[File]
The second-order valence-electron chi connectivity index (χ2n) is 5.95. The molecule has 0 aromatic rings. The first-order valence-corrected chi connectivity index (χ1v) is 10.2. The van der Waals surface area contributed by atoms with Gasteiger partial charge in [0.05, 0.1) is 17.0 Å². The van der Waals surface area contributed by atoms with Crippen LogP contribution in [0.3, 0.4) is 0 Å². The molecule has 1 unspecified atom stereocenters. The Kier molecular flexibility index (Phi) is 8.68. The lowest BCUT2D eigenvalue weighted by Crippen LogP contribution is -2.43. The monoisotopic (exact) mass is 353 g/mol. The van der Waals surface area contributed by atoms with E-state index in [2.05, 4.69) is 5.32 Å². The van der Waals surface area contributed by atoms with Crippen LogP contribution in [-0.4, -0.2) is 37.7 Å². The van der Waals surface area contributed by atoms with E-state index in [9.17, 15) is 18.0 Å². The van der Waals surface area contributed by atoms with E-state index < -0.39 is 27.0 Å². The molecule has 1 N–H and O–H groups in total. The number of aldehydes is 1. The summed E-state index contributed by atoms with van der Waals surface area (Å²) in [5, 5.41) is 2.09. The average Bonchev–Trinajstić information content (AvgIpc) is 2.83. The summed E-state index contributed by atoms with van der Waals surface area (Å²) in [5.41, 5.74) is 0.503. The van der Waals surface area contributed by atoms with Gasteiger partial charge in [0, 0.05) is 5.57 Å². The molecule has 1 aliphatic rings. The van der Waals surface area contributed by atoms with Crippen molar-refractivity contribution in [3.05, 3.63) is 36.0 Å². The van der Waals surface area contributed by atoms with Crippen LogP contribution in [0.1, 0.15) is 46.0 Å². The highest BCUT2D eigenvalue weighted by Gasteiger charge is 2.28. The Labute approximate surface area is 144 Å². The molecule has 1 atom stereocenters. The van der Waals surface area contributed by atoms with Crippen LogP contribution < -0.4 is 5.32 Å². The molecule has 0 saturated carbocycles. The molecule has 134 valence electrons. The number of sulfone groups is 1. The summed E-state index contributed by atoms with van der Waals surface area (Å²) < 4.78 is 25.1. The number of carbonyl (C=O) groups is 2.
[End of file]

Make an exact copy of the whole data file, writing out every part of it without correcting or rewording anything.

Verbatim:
The second-order valence-electron chi connectivity index (χ2n) is 5.95. The molecule has 0 aromatic rings. The first-order valence-corrected chi connectivity index (χ1v) is 10.2. The van der Waals surface area contributed by atoms with Gasteiger partial charge in [0.05, 0.1) is 17.0 Å². The van der Waals surface area contributed by atoms with Crippen LogP contribution in [0.3, 0.4) is 0 Å². The molecule has 1 unspecified atom stereocenters. The Kier molecular flexibility index (Phi) is 8.68. The lowest BCUT2D eigenvalue weighted by Crippen LogP contribution is -2.43. The monoisotopic (exact) mass is 353 g/mol. The van der Waals surface area contributed by atoms with E-state index in [2.05, 4.69) is 5.32 Å². The van der Waals surface area contributed by atoms with Crippen LogP contribution in [-0.4, -0.2) is 37.7 Å². The van der Waals surface area contributed by atoms with E-state index in [9.17, 15) is 18.0 Å². The van der Waals surface area contributed by atoms with E-state index < -0.39 is 27.0 Å². The molecule has 1 N–H and O–H groups in total. The number of aldehydes is 1. The summed E-state index contributed by atoms with van der Waals surface area (Å²) in [5, 5.41) is 2.09. The average Bonchev–Trinajstić information content (AvgIpc) is 2.83. The summed E-state index contributed by atoms with van der Waals surface area (Å²) in [5.41, 5.74) is 0.503. The van der Waals surface area contributed by atoms with Gasteiger partial charge in [0, 0.05) is 5.57 Å². The molecule has 1 aliphatic rings. The van der Waals surface area contributed by atoms with Crippen molar-refractivity contribution in [3.05, 3.63) is 36.0 Å². The van der Waals surface area contributed by atoms with Crippen LogP contribution in [0.1, 0.15) is 46.0 Å². The highest BCUT2D eigenvalue weighted by Gasteiger charge is 2.28. The Labute approximate surface area is 144 Å². The molecule has 1 atom stereocenters. The van der Waals surface area contributed by atoms with Crippen LogP contribution < -0.4 is 5.32 Å². The molecule has 0 saturated carbocycles. The molecule has 134 valence electrons. The number of sulfone groups is 1. The summed E-state index contributed by atoms with van der Waals surface area (Å²) < 4.78 is 25.1. The number of carbonyl (C=O) groups is 2.